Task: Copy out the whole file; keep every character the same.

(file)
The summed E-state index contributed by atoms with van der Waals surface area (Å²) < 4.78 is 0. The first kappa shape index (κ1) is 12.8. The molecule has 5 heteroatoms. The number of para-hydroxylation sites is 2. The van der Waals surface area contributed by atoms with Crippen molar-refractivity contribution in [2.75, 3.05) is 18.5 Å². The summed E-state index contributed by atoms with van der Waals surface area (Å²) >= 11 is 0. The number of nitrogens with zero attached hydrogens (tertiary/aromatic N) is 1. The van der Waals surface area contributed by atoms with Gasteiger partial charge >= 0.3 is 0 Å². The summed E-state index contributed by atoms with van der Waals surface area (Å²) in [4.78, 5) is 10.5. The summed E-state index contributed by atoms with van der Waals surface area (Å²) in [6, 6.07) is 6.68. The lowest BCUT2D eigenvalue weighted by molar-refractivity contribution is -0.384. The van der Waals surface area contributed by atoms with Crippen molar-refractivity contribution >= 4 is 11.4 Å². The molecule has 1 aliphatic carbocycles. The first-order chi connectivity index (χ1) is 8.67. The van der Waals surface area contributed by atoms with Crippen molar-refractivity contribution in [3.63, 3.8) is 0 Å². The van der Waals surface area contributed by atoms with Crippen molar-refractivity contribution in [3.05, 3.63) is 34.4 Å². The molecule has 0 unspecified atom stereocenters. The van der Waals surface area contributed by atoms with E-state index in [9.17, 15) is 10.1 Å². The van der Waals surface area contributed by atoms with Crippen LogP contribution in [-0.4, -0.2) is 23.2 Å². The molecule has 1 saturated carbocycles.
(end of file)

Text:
The summed E-state index contributed by atoms with van der Waals surface area (Å²) < 4.78 is 0. The first kappa shape index (κ1) is 12.8. The molecule has 5 heteroatoms. The number of para-hydroxylation sites is 2. The van der Waals surface area contributed by atoms with Crippen molar-refractivity contribution in [2.75, 3.05) is 18.5 Å². The summed E-state index contributed by atoms with van der Waals surface area (Å²) >= 11 is 0. The number of nitrogens with zero attached hydrogens (tertiary/aromatic N) is 1. The van der Waals surface area contributed by atoms with Gasteiger partial charge >= 0.3 is 0 Å². The summed E-state index contributed by atoms with van der Waals surface area (Å²) in [4.78, 5) is 10.5. The summed E-state index contributed by atoms with van der Waals surface area (Å²) in [6, 6.07) is 6.68. The lowest BCUT2D eigenvalue weighted by molar-refractivity contribution is -0.384. The van der Waals surface area contributed by atoms with Crippen molar-refractivity contribution >= 4 is 11.4 Å². The molecule has 1 aliphatic carbocycles. The first-order chi connectivity index (χ1) is 8.67. The van der Waals surface area contributed by atoms with Crippen molar-refractivity contribution in [3.63, 3.8) is 0 Å². The van der Waals surface area contributed by atoms with Crippen molar-refractivity contribution in [3.05, 3.63) is 34.4 Å². The molecule has 0 unspecified atom stereocenters. The van der Waals surface area contributed by atoms with E-state index in [9.17, 15) is 10.1 Å². The van der Waals surface area contributed by atoms with Crippen LogP contribution in [-0.4, -0.2) is 23.2 Å². The molecule has 1 saturated carbocycles.